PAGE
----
34.9

14.1

12

Limonene

1023 / 1183

0.2

8.8

0.9

0.3

4.6

3.4

0.6

13

b -Phellandrene

1001 / 1187

3.4

1.7

14

g -Terpinene

1049 / 1231

1.6

0.7

0.6

0.8

16.3

0.8

3.9

15

p -Cymene

1020 / 1247

0.8

0.2

0.2

1.5

0.4

0.7

16

a -Terpinolene

1083 / 1260

1.3

0.2

2.8

0.1

1.0

17

( Z )-2-methyl- 2-butene acid

1028

/ 1272

0.4

18

Dodecane

1190 / 1329

0.2

19

Fenchone

1062 / 1365

12.4

20

( E )-2-methyl- 2-butene acid

1128

/ 1373

1.6

21

4-methyl anisole

– / 1392

0.2

22

Thujone

1104 / 1396

56.5

23

trans -Sabinene

/ 1431

1.1

hydrate

 

24

Isomenthone

1029 / 1452

30.9

25

a -Copaene

1365 / 1466

0.5

4.2

0.4

0.9

26

g -Elemene

1482 / 1469

2.4

0.2

27

Camphor

1122 / 1482

1.4

0.6

0.3

5.7

28

b -Bourbonene

1354 / –

0.1

29

Linalool

1085 / 1507

92.0

23.5

13.5

3.7

0.7

0.3

30

Menth-8-ene

– / 1530

3.7

31

Bornyl acetate

1266 / 1550

0.4

0.3

0.2

0.3

0.3

32

Neoisomenthol

1145 / 1556

3.6

33

Terpinen-4-ol

1162 / 1561

2.4

40.8

6.2

t

34

b -Elemene

1364 / –

0.6

35

Dihydrocarvone

1169 / –

0.4

36

Caryophyllene

1395 / 1585

1.2

0.6

2.6

57.6

2.1

1.3

6.7

0.7

0.9

37

Germacrene B

1400 / 1606

3.4

38

Neomenthol

1153 / 1612

44.1

39

Alloaroma–

1447 / 1613

0.2

0.2

dendrene

 

40

trans -Pino–

– / 1614

0.1

carveole

 

41

a

-Terpineol

1295 / 1624

0.2

1.2

0.3

0.3

6.1

0.5

0.4

0.2

42

a

-Humulene

1430 / 1638

0.1

0.4

0.2

2.6

0.3

0.6

6.9

43

Fenchol

– / 1646

1.0

Croat. Chem. Acta 79 (4) 545¿552 (2006)

(cont.)

ANTIOXIDANT ACTIVITY OF SPICE ESSENTIAL OILS

549

(cont.)

Peak area / %

No. Compound

RI (a)

HP-20M Clove Coriander Basil Mint pepper Laurel Marjoram Everlast Nutmeg Fennel Cinnamon Sage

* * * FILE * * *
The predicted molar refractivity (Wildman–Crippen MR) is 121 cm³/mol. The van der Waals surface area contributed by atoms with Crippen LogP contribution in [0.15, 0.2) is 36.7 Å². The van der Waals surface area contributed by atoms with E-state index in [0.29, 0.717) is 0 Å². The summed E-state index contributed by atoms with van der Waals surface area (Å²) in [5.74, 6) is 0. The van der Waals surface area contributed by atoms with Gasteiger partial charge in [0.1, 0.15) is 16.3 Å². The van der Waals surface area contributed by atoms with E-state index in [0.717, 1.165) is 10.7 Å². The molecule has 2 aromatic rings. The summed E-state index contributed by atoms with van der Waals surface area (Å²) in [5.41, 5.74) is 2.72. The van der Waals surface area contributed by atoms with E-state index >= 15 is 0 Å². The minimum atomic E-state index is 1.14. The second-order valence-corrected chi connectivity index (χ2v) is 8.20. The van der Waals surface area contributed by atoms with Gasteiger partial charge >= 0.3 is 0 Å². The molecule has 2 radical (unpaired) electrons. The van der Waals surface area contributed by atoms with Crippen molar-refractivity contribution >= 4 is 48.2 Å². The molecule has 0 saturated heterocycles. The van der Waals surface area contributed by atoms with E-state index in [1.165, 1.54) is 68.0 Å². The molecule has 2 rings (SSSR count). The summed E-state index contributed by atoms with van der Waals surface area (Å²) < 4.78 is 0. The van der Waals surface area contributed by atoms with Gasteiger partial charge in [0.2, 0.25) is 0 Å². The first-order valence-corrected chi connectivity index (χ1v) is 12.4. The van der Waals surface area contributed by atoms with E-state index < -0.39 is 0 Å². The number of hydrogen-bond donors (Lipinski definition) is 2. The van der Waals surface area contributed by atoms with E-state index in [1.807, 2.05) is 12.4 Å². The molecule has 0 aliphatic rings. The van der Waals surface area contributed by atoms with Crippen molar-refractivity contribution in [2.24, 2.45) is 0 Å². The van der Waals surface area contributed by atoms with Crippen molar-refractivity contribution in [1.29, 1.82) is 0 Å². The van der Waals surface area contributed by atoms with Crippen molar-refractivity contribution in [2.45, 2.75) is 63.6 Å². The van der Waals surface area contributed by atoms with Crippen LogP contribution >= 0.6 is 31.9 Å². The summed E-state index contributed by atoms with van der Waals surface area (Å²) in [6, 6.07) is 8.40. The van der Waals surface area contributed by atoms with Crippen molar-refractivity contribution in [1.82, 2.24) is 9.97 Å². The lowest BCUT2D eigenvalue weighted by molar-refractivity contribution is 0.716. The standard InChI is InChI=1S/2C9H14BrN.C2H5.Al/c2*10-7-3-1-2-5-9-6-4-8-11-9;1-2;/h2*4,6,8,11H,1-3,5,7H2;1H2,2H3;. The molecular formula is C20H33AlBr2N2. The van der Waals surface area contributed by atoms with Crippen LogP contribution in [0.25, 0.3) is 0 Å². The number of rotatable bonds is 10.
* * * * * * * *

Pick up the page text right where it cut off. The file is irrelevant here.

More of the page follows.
Black

HP-101 /

44 Estragole

1183 / 1655

24.7

2.2

45 g -Cadinene

1428 / –

0.4

46 Borneol

1165 / –

0.7

47 Germacrene D

1442 / 1669

0.5

1.2

0.3

48 Piperitone

1216 / 1673

0.6

49 a

-Cedrene

– / 1674

18.3

50 a

-Muurolene

1506 / 1683

0.3

0.3

51 Carvone

– / 1684

0.8

0.3

52 Neryl acetate

1345 / 1692

0.3

7.6

53 b

-Farnesene

1452 / –

0.3

54 b

-Bisabolene

1499 / 1694

0.2

4.6

55 b - Selinene

1419 / 1695

1.3

3.4

56 Benzenepropanal

1140 / 1709

0.3

57 D

-Cadinene

1497 / 1716

t

0.2

0.2

0.3

0.2

1.9

0.2

0.4

58 a

-Zingiberene

– / 1724

1.3

59 a

-Farnesene

1518 / 1725

0.4

0.6

0.3

60 ar-Curcumene

– / 1747

5.1

61 Nerol

1223 / 1762

1.2

62 a -Bergamotene

1414 / 1779

2.7

0.8

0.2

63 Geraniol

– / 1787

1.0

64 2-Methylcyclohex-

/ 1798

10.5

yl pentanoate

65 trans -Anethole

1273 / 1809

0.2

0.1

77.6

66 Safrole

– / 1809

3.3

67 Cresole

– / 1812

1.4

68 2-Methylcyclohex-

/ 1856

2.1

yl octanoate

69 a -Terpinyl

1333

/ 1880

12.2

acetate

70 Methyl

1281 / 1900

1.5

cinnamate (b)

71 Caryophyllene

– / 1917

2.3

oxide

72 cis -Calamenene

1549 / 1927

0.3

0.2

73 a

-Amorphene

1439 / –

2.3

0.1

74 a

-Guaiene

1404 / –

0.2

75 Methyl eugenol

1390 / 1947